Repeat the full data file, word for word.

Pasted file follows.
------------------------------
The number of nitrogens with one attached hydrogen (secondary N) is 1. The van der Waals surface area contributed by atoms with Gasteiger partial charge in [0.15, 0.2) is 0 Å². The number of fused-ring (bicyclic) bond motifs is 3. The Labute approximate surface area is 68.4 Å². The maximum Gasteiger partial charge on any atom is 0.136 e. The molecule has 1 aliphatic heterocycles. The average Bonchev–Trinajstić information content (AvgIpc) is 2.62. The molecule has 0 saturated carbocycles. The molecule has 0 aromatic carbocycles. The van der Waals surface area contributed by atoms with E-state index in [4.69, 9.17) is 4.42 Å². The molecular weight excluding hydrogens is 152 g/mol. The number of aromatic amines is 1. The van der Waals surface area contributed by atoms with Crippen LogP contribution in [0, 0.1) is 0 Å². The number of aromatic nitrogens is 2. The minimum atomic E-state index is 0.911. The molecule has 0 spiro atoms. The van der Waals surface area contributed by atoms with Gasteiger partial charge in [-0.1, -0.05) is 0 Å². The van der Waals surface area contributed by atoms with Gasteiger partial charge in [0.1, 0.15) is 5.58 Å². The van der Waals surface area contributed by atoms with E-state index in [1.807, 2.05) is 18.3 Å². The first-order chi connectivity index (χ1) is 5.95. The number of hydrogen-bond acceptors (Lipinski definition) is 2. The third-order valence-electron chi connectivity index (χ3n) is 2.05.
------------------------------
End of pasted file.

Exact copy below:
The number of nitrogens with one attached hydrogen (secondary N) is 1. The van der Waals surface area contributed by atoms with Gasteiger partial charge in [0.15, 0.2) is 0 Å². The number of fused-ring (bicyclic) bond motifs is 3. The Labute approximate surface area is 68.4 Å². The maximum Gasteiger partial charge on any atom is 0.136 e. The molecule has 1 aliphatic heterocycles. The average Bonchev–Trinajstić information content (AvgIpc) is 2.62. The molecule has 0 saturated carbocycles. The molecule has 0 aromatic carbocycles. The van der Waals surface area contributed by atoms with E-state index in [4.69, 9.17) is 4.42 Å². The molecular weight excluding hydrogens is 152 g/mol. The number of aromatic amines is 1. The van der Waals surface area contributed by atoms with Crippen LogP contribution in [0, 0.1) is 0 Å². The number of aromatic nitrogens is 2. The minimum atomic E-state index is 0.911. The molecule has 0 spiro atoms. The van der Waals surface area contributed by atoms with Gasteiger partial charge in [-0.1, -0.05) is 0 Å². The van der Waals surface area contributed by atoms with Gasteiger partial charge in [0.1, 0.15) is 5.58 Å². The van der Waals surface area contributed by atoms with E-state index in [1.807, 2.05) is 18.3 Å². The first-order chi connectivity index (χ1) is 5.95. The number of hydrogen-bond acceptors (Lipinski definition) is 2. The third-order valence-electron chi connectivity index (χ3n) is 2.05.